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How to Spot a Friend or Colleague in Need

With almost all daily communication taking place online during lockdown, it is twice as hard to spot if someone is struggling. So we’ve put together some key things to look out for during this time, in the virtual workplace and beyond.

Social Media

Ultimately, we’re creatures of habit. Is there someone you know that frequently shares content via social media? Has there been a significant drop in their activity? It’s worth reaching out to check in and see how they are doing.


It’s easy to say, ‘I can’t tell how someone is saying something via text’. It’s not an entirely false statement, we lose a number of aural and visual factors required to process how a person communicates. However, we all have habits in this area too. Does someone use a lot of expressive punctuation? Are their sentences peppered with emojis and exclamation points, or colourful language and humour? Has this person started using more full stops and shorter sentences? If someone you know or work with is showing strong irregularities in their written communication this could be a sign that something is wrong. Don’t address it openly in front of the group if something stands out in a work-based chat – reach out to them individually and lend an ear.


Is someone working later than everyone else? Are they almost invisible in workplace chats and keeping their head down? Don’t jump to the conclusion that they are finding the work too difficult or that they can’t handle the pressure. You don’t know what might be bubbling under the surface.

In this scenario, you don’t necessarily have to focus in on the individual. You can implement team based catch ups that take place toward the end of each day. Here, people can openly discuss where they are with certain tasks and offer up their help to each other, in order to wrap things up for the day. This promotes a supportive and positive environment, and will also show the individual that they are not alone. If the person is still pushing themselves too hard, reach out privately and offer support.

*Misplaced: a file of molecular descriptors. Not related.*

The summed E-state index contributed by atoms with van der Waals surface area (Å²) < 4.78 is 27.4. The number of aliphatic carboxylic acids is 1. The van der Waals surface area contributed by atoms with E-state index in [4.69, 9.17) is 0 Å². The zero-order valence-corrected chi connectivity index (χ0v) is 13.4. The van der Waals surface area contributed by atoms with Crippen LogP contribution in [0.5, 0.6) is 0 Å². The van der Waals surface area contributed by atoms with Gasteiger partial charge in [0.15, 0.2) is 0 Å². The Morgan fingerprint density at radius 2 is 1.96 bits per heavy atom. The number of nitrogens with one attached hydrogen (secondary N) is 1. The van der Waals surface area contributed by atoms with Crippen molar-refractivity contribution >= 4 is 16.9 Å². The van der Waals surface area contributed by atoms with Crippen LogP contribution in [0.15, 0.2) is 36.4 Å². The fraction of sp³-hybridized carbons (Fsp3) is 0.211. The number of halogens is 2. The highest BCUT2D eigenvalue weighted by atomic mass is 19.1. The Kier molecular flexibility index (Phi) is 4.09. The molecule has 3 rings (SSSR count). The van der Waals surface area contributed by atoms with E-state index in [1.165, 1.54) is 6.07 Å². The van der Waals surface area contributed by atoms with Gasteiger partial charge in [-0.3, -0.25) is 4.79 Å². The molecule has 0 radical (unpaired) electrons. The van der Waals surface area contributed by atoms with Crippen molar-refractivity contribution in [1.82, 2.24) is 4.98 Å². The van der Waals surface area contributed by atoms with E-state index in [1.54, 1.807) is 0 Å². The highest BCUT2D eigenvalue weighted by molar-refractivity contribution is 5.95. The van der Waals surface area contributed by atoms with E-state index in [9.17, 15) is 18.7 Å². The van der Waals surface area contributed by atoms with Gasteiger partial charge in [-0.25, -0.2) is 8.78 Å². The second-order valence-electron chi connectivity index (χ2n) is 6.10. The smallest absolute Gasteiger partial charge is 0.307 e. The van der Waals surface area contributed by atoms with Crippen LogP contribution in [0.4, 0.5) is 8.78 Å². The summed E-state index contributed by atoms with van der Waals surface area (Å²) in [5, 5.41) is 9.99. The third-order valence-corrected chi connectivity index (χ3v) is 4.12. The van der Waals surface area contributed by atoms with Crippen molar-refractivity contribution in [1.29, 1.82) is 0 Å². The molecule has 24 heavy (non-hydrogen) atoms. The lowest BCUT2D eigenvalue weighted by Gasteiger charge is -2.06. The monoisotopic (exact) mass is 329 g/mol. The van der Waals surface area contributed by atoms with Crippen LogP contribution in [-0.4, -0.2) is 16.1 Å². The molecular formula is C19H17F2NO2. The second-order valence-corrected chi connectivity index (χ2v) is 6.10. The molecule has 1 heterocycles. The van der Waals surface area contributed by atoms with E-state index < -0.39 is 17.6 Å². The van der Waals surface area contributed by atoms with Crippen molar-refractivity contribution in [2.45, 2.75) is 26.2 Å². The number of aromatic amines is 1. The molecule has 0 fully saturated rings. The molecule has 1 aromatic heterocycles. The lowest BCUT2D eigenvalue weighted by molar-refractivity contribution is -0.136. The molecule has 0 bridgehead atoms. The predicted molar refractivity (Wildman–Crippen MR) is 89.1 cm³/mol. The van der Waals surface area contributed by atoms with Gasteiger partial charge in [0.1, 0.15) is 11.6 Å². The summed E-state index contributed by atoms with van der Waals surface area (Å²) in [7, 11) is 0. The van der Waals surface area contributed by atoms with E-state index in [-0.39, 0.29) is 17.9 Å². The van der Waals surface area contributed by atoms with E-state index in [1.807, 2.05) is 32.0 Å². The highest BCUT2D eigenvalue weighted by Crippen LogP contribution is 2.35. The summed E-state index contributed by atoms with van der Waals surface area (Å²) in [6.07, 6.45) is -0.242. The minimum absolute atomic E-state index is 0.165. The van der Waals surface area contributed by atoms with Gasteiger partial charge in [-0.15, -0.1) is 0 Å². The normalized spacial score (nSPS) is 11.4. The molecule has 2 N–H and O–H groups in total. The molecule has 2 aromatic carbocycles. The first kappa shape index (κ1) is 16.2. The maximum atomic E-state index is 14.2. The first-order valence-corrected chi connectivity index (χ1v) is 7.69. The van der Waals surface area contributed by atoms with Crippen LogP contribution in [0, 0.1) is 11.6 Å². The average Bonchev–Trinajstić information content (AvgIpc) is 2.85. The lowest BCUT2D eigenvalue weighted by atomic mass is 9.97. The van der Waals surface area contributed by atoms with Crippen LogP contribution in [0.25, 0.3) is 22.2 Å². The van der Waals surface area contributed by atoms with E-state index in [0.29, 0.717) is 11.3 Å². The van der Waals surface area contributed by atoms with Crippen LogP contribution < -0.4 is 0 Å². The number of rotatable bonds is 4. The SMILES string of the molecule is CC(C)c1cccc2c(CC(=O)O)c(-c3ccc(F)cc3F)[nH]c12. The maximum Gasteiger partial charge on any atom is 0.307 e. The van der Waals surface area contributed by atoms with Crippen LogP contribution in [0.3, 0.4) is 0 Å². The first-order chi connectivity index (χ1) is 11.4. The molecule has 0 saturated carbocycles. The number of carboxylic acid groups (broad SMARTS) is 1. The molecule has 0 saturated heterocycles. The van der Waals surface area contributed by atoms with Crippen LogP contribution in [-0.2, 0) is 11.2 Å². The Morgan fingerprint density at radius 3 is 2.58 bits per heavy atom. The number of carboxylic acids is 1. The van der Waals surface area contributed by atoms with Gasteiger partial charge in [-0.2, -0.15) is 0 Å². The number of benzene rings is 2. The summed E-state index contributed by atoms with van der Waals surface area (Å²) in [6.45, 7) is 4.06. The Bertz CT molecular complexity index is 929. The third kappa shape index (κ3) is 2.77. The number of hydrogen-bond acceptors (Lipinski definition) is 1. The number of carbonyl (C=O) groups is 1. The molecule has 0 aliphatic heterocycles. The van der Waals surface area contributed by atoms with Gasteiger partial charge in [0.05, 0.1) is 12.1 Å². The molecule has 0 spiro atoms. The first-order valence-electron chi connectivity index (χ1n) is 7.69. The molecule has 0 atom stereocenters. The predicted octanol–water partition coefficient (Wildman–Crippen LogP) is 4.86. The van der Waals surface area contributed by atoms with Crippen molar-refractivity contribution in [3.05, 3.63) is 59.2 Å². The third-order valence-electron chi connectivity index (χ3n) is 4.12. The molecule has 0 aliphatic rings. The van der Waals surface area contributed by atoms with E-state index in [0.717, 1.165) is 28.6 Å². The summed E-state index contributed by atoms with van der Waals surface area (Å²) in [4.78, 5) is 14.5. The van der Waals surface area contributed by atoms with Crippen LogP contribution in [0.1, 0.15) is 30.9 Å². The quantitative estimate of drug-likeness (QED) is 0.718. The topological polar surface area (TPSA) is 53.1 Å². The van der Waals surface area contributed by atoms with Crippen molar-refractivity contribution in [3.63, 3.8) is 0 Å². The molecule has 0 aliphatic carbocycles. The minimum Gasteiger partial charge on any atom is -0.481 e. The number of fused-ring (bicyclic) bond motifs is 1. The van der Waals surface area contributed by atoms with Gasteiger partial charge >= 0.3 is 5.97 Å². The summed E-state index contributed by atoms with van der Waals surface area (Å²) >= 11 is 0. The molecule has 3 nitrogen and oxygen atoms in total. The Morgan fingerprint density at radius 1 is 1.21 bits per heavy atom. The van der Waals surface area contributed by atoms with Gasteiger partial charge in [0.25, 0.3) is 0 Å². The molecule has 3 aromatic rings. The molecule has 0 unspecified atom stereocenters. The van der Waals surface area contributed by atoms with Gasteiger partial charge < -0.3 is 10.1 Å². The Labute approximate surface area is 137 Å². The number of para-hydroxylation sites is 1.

Keep in Touch

So, your colleague has opened up to you after you decided to check in on them. Don’t assume that once they feel calmer, everything is better and back to normal. Keep in touch with regular contact. This doesn’t mean obsessively messaging the person and patronisingly asking, ‘are you OK?!’ every hour – that will put pressure on the person and they will feel as if you’re waiting for them to be ‘fixed’. Just drop in to a chat a couple of times a week, showing that you care and share your experiences to empathise with the person. Or simply talk to them about something you know they are passionate about!

Safe Space

It can be difficult for an employee to discuss their mental health with a colleague or someone senior to them in an organisation. It can feel like it may be seen as if they are a ‘problem’, difficult to manage, or build fear of a negative impact on their performance reviews.

If the person is suffering from a condition that has been declared, suggest scheduling a regular fifteen minute chat at the end of each working week. This would be an informal chat about anything at all and provide a platform for the person to speak freely about how they feel, what they are looking to do over the weekend, or that new game they’re hooked on. Providing a safe space to speak without judgement can be a great aid in releasing some of the built up pressure a person may be feeling.

If you don’t feel like the best person for the job, float the idea to the individual and ask if they would like to set something like this up. If they agree, allow them to nominate a person they feel comfortable with.

For detailed employer advice on managing and supporting the mental health and wellbeing of staff, ACAS are hosting a webinar on Tuesday, May 19th at 10.30am BST. To register, please visit the ACAS registration page HERE